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Mystery Illness

The ABC’S of Nutrition & Health

By Dr. Joanne T. Gjelsten

Mystery Illness


It may start as just some fatigue. Well we all have that at times, don’t we? So you take some things that have helped in the past, and feel somewhat better, but you’re not out there hiking, biking, and you’re making yourself ski, at least that’s how it went for me. This isn’t me, but maybe I’m out of shape. So I get on a bicycle with my friend Betty, a tandem bike, and do a short trip out to the Piermont Pier. My thigh muscles went into a spasm that wasn’t normal. I stretched while lying down and my calfs went into a spasm. And it got worse, traveling up my body, alarming me such that a trip to the ER was next. After many Docs, negative tests, and no diagnosis, (one Doc wanted to put me on Prozac!), four months later something finally came up, EVEN THOUGH IT HAD BEEN TESTED FOR LAST MAY, and was negative at the time! HME aka Human Monocytic Erlichiosis. In the meantime, we were trying to rule out the scary muscle diseases, like ALS, MS, and Myesthenia Gravis. I can tell you from personal experience, it’s a nightmare when you’ve got something that Docs begin to think is “all in your head”. But I knew it was a tick-borne infection, except I suspected Lyme, which still hasn’t, at this writing been ruled out. Erlichiosis is also a co-infection of Lyme Disease, along with Bartonella, and Babesiosis. Take this lesson from my experience friends. If at first you don’t get a positive test, keep testing at intervals. My test for this infection wasn’t positive for months! Don’t let anyone tell you that it’s “all in your head”, as some have heard, unless of course it is, but you don’t know who you are anyway, so never mind. These co-infections can have many different symptoms, but they all seem to give patients unbelievable fatigue. I had to take a nap or two every day for a while.

Dr. Jo has learned so much from this experience! I continued to work throughout, as I had enough energy for my practice, but not for anything else, or the fun stuff I like. My sailboat is still sitting in the driveway, and I’ve lost the year in activity that I love so much, as I know this will take time to recover from. I think every Doc should know what this feels like, for a day, or even an hour. It’s a humbling experience, and one I won’t soon forget. What kept me going these last months was my work, which I love and am fully engaged in as I do it, my friends, who I realized are my “tribe”, who went with me to the Docs, took me out to lunch, and did everything and more to make me feel better, and my wonderful partner Paula, who’s Mom had just died a week prior to this happening to me. When I got the diagnosis, I went to have my morning coffee to a pretty place to think about what had happened to me, not knowing that it would provide me with a scene that I wrote as it was happening. Here it is:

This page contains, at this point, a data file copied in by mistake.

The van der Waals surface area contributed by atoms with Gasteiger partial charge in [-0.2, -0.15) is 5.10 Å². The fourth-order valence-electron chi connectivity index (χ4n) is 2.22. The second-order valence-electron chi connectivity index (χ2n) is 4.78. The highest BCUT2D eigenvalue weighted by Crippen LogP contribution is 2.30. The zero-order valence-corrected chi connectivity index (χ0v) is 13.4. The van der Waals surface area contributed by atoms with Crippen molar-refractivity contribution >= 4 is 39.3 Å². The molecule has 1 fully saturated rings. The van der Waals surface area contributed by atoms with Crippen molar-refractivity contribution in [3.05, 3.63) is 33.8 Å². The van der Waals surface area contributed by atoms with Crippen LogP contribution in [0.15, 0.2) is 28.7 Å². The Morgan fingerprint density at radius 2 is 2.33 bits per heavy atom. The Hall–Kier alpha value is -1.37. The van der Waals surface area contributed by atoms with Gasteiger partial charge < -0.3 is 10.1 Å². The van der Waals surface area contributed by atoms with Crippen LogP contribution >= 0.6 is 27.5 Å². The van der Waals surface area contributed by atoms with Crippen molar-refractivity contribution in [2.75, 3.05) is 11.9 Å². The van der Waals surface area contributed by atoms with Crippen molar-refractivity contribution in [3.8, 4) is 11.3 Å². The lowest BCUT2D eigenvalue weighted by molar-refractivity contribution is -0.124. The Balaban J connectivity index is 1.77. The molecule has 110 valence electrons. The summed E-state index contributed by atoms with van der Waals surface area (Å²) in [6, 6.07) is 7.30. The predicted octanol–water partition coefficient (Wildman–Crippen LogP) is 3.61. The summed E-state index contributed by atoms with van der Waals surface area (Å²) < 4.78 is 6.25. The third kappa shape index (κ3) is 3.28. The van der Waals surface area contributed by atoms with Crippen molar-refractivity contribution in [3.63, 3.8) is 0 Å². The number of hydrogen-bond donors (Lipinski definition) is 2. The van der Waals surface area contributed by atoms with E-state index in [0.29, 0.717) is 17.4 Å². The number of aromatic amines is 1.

Broken Wing

By Dr. Joanne T. Gjelsten

There were six of them all tolled-seven counting Broken Wing on the shore. They came from parts unknown, as they floated down in formation across the large muddy pond in the soft breeze of summer, far from where she was pecking grass on a flat shore. They drifted toward her, curious, or planning to drive her further inland? Stopping just short of the shore, their sentinel perched on a rock, the rest lining the edge, just inches apart, and they picked and plucked as she slowly waddled, stopping and preening on the way; no danger here, toward them. She seemed glad for the company, not wanting to be seen as a threat, inching closer.

I wondered what they knew of her. Did they see it happen? Was it a dog, or a coyote, or a car that left her helpless on the shore? So busy they were. Little feather sails blew away from the group. A passerby would never know she wasn’t part of the group, her broken wing facing away from the road. I tried not to move in my truck lest they were scared away, and she’d be alone once again. I knew now, after enduring four-plus months of my own version of a broken wing, how important companionship, your own kind, is to your survival.

They pulled on their feathers in unison, over and over, checking and re-checking, until they grew tired and still, taking a cue from Sentinel, as they stopped one by one, heads turned back into the nest of their own backs. She knew it would soon be time for them to go, so gave them permission as she slowly made her way apart, turning her back to them. One by one, they entered the water, Sentinel holding out to the very last, reluctant it seemed to leave her. They milled around until he hopped in and started away.

Just as they did, Broken Wing turned, alarmed now, changing her mind, waddling after them on the shore, trying, and failing, to keep up the pace as they paddled along the shore. “Wait for me” she seemed to say. Two of them, stopped, seemed to discuss the matter, and turned back toward her, climbing the now steep bank where she stood. The others waited in the shade of a bush overhanging the pond, while the three of them grazed above, joining them at last.

They had come back for her; the decision had been made, all together again, enjoying the grass and the sun. I didn’t have to worry about her for now.

I started my truck, drying my tears, filled with this little story of survival and hope and friendship, which I offer as thanks to all who have helped me, and continue to offer their companionship as I begin to mend my own broken wing.

There is no greater medicine than that of friendship and understanding.


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August 11, 2016
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Joanne Gjelsten

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